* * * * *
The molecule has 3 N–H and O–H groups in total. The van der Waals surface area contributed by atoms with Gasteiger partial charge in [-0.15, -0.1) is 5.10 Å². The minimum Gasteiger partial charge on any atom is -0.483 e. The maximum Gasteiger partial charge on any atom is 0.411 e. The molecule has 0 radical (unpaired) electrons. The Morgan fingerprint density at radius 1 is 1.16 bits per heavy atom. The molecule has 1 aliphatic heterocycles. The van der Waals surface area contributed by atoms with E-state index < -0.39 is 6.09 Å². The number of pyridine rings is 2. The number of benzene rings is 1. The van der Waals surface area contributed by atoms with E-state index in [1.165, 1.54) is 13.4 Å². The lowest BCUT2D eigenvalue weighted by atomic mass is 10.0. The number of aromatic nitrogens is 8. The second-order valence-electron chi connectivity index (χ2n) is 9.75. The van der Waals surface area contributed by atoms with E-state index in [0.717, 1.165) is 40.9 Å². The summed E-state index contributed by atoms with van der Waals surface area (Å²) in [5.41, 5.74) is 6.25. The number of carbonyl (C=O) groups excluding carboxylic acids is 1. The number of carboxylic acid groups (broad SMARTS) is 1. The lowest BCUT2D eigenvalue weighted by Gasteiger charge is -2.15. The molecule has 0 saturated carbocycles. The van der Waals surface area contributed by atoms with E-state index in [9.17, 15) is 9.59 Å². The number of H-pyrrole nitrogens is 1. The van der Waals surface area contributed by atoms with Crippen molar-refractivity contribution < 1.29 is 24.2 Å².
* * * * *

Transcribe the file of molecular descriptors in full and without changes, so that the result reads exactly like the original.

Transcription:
The molecule has 3 N–H and O–H groups in total. The van der Waals surface area contributed by atoms with Gasteiger partial charge in [-0.15, -0.1) is 5.10 Å². The minimum Gasteiger partial charge on any atom is -0.483 e. The maximum Gasteiger partial charge on any atom is 0.411 e. The molecule has 0 radical (unpaired) electrons. The Morgan fingerprint density at radius 1 is 1.16 bits per heavy atom. The molecule has 1 aliphatic heterocycles. The van der Waals surface area contributed by atoms with E-state index < -0.39 is 6.09 Å². The number of pyridine rings is 2. The number of benzene rings is 1. The van der Waals surface area contributed by atoms with E-state index in [1.165, 1.54) is 13.4 Å². The lowest BCUT2D eigenvalue weighted by atomic mass is 10.0. The number of aromatic nitrogens is 8. The second-order valence-electron chi connectivity index (χ2n) is 9.75. The van der Waals surface area contributed by atoms with E-state index in [0.717, 1.165) is 40.9 Å². The summed E-state index contributed by atoms with van der Waals surface area (Å²) in [5.41, 5.74) is 6.25. The number of carbonyl (C=O) groups excluding carboxylic acids is 1. The number of carboxylic acid groups (broad SMARTS) is 1. The lowest BCUT2D eigenvalue weighted by Gasteiger charge is -2.15. The molecule has 0 saturated carbocycles. The van der Waals surface area contributed by atoms with E-state index in [9.17, 15) is 9.59 Å². The number of H-pyrrole nitrogens is 1. The van der Waals surface area contributed by atoms with Crippen molar-refractivity contribution < 1.29 is 24.2 Å².